Very few people out there are denying that changes to the climate are happening. Mostly, climate change deniers argue about the cause but not the changes themselves. We see hot summer weather getting progressively warmer and the winters getting colder. We are seeing storms that have far more intensity in the past, and as a result, we are seeing far more damage from wind, rain, and lightning due to these storms. Keeping equipment that businesses need to place in the field safe is of paramount necessity because, in many cases, this is not a simple convenience. There are many industries, such as telecom, that become a lifeline when disaster strikes. Because of this, it is not only good business to protect the equipment in the field, but a necessity since it can help save lives in many cases.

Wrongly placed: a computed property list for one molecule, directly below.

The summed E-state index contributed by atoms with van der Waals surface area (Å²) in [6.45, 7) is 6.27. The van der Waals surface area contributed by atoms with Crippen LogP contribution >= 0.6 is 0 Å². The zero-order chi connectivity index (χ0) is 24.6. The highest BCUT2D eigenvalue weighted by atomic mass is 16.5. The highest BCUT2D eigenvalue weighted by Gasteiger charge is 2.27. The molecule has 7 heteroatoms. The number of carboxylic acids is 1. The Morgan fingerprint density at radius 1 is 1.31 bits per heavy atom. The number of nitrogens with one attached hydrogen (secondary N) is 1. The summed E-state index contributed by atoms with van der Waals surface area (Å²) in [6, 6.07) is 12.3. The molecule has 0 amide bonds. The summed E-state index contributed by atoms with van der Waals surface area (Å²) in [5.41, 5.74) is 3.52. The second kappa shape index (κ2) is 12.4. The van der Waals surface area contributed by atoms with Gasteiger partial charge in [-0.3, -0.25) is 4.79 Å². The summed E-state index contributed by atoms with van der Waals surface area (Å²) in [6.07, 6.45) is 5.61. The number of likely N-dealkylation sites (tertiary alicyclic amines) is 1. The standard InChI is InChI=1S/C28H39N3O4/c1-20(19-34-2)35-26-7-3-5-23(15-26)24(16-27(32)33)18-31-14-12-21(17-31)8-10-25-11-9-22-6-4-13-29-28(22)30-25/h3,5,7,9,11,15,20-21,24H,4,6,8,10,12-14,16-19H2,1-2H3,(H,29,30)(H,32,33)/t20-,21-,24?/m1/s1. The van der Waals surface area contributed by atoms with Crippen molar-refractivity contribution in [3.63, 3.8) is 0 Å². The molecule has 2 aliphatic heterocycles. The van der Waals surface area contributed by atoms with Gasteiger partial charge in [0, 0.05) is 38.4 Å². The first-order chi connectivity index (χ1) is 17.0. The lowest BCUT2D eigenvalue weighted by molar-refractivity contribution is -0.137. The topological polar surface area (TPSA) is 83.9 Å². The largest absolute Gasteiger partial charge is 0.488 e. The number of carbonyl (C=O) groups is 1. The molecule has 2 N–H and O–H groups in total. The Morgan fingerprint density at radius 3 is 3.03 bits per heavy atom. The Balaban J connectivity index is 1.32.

Telecom operators need to place installations around people to allow their phones to connect to the network. In the previous generation, slower-speed networks allowed for more distance between the phone and the nodes and still supplied an adequate connection. The faster the network speed, the closer your phone needs to be to that installation to make it work appropriately. This proximity to the user means that network providers have had to invest millions of dollars into the rollout of 5G nationwide to provide faster speeds to nearly everyone subscribing to their network. For this equipment to ultimately pay for itself, it must remain online and function for a specific period, even when the changing climate makes these predictions difficult. The shrouding that surrounds and protects this equipment is designed and built to withstand the majority of events currently impacting the environment around it. It must also be made to withstand future changes. The enclosure and internal cooling or heating are designed to operate in ambient temperatures of a specific amount. Still, it will often need to perform should those temperatures increase by 30 degrees. Will the equipment inside fail due to the outside temperatures overwhelming the cooling systems? If lightning strikes near the enclosure, is adequate surge protection in place to divert the subsequent surging electricity away from the sensitive equipment so that it doesn’t impact and damage it? And, if that surge protection system is in place, will it remain functional if another strike happens before technicians can check or replace it? These scenarios are critical to consider when installing telecom field equipment and the cabinets that keep it safe. The world is not going to stop changing, and we need to plan for the worst if we are to conserve the critical budgets that keep our businesses alive.